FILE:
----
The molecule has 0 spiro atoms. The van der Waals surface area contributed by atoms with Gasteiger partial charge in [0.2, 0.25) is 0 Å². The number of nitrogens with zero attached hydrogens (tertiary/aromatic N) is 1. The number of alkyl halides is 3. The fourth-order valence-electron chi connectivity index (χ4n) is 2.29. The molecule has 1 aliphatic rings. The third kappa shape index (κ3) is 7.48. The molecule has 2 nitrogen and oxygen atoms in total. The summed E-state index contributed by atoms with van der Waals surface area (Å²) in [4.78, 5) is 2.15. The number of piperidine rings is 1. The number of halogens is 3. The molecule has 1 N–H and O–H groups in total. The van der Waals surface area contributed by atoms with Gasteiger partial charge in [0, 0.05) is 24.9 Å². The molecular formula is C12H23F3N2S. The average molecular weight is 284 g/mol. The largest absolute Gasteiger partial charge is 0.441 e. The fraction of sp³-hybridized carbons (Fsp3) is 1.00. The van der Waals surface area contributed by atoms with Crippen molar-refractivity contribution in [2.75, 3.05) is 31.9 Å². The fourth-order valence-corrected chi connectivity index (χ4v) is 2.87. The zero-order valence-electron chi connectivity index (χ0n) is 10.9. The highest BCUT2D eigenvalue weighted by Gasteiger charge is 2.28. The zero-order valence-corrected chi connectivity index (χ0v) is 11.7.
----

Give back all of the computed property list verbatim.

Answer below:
The molecule has 0 spiro atoms. The van der Waals surface area contributed by atoms with Gasteiger partial charge in [0.2, 0.25) is 0 Å². The number of nitrogens with zero attached hydrogens (tertiary/aromatic N) is 1. The number of alkyl halides is 3. The fourth-order valence-electron chi connectivity index (χ4n) is 2.29. The molecule has 1 aliphatic rings. The third kappa shape index (κ3) is 7.48. The molecule has 2 nitrogen and oxygen atoms in total. The summed E-state index contributed by atoms with van der Waals surface area (Å²) in [4.78, 5) is 2.15. The number of piperidine rings is 1. The number of halogens is 3. The molecule has 1 N–H and O–H groups in total. The van der Waals surface area contributed by atoms with Gasteiger partial charge in [0, 0.05) is 24.9 Å². The molecular formula is C12H23F3N2S. The average molecular weight is 284 g/mol. The largest absolute Gasteiger partial charge is 0.441 e. The fraction of sp³-hybridized carbons (Fsp3) is 1.00. The van der Waals surface area contributed by atoms with Crippen molar-refractivity contribution in [2.75, 3.05) is 31.9 Å². The fourth-order valence-corrected chi connectivity index (χ4v) is 2.87. The zero-order valence-electron chi connectivity index (χ0n) is 10.9. The highest BCUT2D eigenvalue weighted by Gasteiger charge is 2.28. The zero-order valence-corrected chi connectivity index (χ0v) is 11.7.